Visiting The History Of Twin Cam Engines

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Origin
It was an Englishman, Ernest Henry, who, in June 1912, first conceived the idea of ‘Twin Cam four valve-percylinder engine, known as a 7.6 litre four cylinder. Harry A Miller rebuilt it in 1915 improving it into racing engine like the famous Offenhauser. All the subsequent multi-valve engines originated from this specially designed engine. Gerald Palmer redesigned the original twincam engine in 1953 and named it MG ZA Magnette. The ZA Magnette with 1489cc BMC ‘B’, the four cylinder Ohv engine Series was then offered to public use. This engine, which was originally produced with 60bhp, later improved to 68bhp. The ZA was a fine sports saloon of its day, but Palmer, not yet satisfied with its performance, tried to build a twincamshaft engine of his own design. Things did not lay idle for long though, as both the ‘Austin Design Office’ and ‘Morris Engines Branch’ were granted permission to design their own ‘Twin Cam’ engine.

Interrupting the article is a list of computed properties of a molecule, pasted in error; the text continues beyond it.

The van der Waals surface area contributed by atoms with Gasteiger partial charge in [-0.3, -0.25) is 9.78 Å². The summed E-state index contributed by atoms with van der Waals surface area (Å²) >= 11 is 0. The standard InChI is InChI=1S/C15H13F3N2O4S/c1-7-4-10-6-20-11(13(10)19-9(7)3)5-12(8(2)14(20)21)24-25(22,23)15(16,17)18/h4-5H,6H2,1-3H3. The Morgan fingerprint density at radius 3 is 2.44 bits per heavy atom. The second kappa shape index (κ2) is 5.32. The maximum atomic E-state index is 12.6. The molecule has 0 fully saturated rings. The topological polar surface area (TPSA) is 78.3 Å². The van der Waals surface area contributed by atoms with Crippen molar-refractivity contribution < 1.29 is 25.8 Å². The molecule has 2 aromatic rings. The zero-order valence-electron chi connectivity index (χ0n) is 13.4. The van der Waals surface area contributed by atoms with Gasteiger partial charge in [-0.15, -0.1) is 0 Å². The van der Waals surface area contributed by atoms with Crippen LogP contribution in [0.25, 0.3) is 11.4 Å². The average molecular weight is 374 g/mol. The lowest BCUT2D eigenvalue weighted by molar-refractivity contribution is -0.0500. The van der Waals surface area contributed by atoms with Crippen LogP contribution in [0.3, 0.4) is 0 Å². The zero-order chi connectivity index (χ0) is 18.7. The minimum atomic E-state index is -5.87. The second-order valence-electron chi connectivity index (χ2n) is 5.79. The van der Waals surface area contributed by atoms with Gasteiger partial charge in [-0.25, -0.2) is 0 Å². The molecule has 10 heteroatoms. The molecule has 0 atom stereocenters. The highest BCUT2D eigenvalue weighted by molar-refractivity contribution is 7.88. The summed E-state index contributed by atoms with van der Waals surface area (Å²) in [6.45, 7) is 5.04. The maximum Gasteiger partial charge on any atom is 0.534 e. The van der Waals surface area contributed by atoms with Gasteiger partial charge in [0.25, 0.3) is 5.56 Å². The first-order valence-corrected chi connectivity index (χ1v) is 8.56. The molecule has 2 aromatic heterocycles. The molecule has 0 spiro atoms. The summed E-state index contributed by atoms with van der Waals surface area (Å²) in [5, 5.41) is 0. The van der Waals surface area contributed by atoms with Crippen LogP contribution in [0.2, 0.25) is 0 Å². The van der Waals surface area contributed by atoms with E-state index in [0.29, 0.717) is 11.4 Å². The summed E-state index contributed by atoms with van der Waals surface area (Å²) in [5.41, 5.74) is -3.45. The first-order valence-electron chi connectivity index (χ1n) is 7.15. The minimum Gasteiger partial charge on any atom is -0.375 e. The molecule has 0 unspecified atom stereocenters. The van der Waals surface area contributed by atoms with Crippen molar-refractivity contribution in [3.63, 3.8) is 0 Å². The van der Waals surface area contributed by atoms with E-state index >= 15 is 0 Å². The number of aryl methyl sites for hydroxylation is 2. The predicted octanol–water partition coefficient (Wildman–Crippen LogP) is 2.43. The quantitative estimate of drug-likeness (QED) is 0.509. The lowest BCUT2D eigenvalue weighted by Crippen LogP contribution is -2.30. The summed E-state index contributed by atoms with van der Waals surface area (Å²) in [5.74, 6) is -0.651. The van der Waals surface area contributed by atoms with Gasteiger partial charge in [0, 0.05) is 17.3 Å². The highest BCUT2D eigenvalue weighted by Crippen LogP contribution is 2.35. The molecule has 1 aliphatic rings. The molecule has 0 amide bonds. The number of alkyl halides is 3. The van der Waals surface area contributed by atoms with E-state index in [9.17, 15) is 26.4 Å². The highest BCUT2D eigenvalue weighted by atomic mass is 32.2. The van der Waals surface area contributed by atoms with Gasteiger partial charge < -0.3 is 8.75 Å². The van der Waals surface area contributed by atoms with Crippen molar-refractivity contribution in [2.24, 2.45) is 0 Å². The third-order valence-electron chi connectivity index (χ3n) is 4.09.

Mechanism of Twin Cam engine
The air inlet is positioned either at one side of a headlight or under the mudguards instead of under the bonnet so as to suck air from relatively cooler places. The ruleof- thumb is that cold air, which has greater oxygen content for a given volume than hot air, gives more power (increase of 1% power for every 2°C temperature drop). But this does not allow inlet pipe to suck the rain straight in. In view of need to keep ridges or lips away from the area of inlet valves, the inlet manifold has to be matched accurately with the head. Also a thin layer of silicone gasket sealer instead of a common gasket is used between the manifold and the head so that the gap between them is kept according to the standard.

The Combustion Chamber
The best shape of chamber is one that has the inlet and exhaust valve at a smaller angle to each other, so that the air is stirred without having to go over the pistons. The twin cam engines like that in older models of Suzuki GTi, have a 45° to 50° angle between the inlet and the exhaust valve, and they would benefit greatly by reducing it to around 20° to 25°. By keeping the valves at a shallow angle, high compression can be acquired without resorting to highdomed pistons.. The sides of the combustion chamber are usually flat, and should cover a similar section on the top of the pistons, so causing a very important ‘squish area’, which creates the sort of turbulence we need to get greater power.